First Level Tailoring Checklist:
Have you selected positions and examples that gave you the skills and experiences they’re looking for?
Have you included any outside of work activities that tie to the issues/products/ mission that the organization also has?
Have you included the hard skills (like specific software platforms or languages) they’re looking for?
3. Second Level Tailoring: Choose and Place your Bullet Points Strategically
The next level of tailoring involves deciding which bullet points (skills, experiences, projects, tasks) it makes sense to highlight, and ordering them to match the importance level that’s indicated in the job posting.
You should still have one or two points that explain the overall tasks and responsibilities of the position. But after that you probably have a lot of options for which bullet points to include.
For example, if the position involves overseeing a large budget, you want to make sure you specify that you have managed budget(s) before. If the position is so far removed from that kind of work then you’ll likely pick other tasks to highlight and focus on.
You should aim to have between 3 and 6 bullet points for major positions that tie directly to the job, and at least one bullet point for any experience you list.
Second Level Tailoring Checklist:
Have you included a bullet point that summarizes your responsibilities so they can make sense of your day-to-day work and major tasks?
Have you made sure to include bullet points for the most applicable tasks and responsibilities that they name in the job description?
Have you ordered your bullet points to correspond with the importance of the tasks that are outlined in the position description?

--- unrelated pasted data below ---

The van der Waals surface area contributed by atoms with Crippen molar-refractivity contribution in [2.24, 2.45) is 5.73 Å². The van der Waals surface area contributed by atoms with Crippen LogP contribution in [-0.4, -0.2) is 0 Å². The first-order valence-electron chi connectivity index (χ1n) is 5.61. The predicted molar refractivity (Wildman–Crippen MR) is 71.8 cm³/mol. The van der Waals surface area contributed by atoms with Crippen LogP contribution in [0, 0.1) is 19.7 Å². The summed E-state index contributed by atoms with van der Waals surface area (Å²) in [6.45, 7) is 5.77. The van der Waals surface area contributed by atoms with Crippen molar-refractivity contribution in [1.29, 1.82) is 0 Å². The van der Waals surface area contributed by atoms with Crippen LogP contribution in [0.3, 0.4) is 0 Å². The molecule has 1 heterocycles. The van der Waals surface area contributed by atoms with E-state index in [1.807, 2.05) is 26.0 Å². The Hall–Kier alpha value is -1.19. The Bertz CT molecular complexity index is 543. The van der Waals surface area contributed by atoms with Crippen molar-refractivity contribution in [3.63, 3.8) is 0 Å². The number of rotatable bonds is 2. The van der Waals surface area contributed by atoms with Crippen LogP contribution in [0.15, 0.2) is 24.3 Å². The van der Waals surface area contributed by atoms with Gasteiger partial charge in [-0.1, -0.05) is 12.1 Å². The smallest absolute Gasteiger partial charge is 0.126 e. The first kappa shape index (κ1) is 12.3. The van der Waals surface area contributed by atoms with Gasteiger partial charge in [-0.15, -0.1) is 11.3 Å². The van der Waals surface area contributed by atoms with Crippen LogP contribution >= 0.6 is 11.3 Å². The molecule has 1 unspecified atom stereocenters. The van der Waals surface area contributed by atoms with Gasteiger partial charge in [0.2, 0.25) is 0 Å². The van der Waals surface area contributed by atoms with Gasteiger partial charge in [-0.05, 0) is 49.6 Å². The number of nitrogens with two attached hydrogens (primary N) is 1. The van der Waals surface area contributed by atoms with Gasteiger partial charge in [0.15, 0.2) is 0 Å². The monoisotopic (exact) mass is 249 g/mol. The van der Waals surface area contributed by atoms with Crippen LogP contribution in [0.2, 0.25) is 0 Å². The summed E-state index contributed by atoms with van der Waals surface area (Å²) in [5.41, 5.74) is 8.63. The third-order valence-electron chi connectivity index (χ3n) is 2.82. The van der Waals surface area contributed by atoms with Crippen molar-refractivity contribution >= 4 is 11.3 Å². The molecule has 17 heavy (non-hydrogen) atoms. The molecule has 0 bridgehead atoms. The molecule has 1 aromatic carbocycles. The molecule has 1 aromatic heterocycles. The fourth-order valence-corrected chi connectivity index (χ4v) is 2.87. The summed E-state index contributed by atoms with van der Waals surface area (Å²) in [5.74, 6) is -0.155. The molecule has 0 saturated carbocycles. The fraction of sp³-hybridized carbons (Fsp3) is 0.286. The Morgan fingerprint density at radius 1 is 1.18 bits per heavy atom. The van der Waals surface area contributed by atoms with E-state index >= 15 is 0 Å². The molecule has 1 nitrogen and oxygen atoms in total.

4. Third Level Tailoring: Reword your Bullet Points to Match the Job Description Language
This third level only takes a few minutes to do, but when done effectively it shows the reader that you speak their language and can fit right into the organization’s culture.
Let’s say one of your bullet points in your master version currently reads:
Assist with the planning logistics for a two-day conference with over 700 participants.
Now, let’s say the job you’re applying for has similar responsibilities and a few of the bullet points in the description say:
Coordinate with internal departments to facilitate logistics of conferences and programs.
Familiarity with CRM software platforms like Salesforce.
You might re-word your bullet point to read:
Coordinate with internal departments on logistics, utilizing Salesforce to track registrations for a two-day conference with over 700 participants.
See how that speaks their language more directly?
Scout for key buzzwords or terms they use. Pay attention to the action verbs they use in the description and make sure you’re using some of those same words.
Third Level Tailoring Checklist:
Have you included specific words and action verbs that they use often in the job description?
Have you included or swapped out buzzwords or phrases they use in the job description to show you speak their language?
Going through these four steps might seem like a lot of work.
But when it comes to job applications, I cannot stress that quality over quantity is the best approach.
This customization makes all the difference and it’s one of the steps you’d take in preparing for an interview anyway, so it’s a great way to get a head start on preparing for a potential conversation.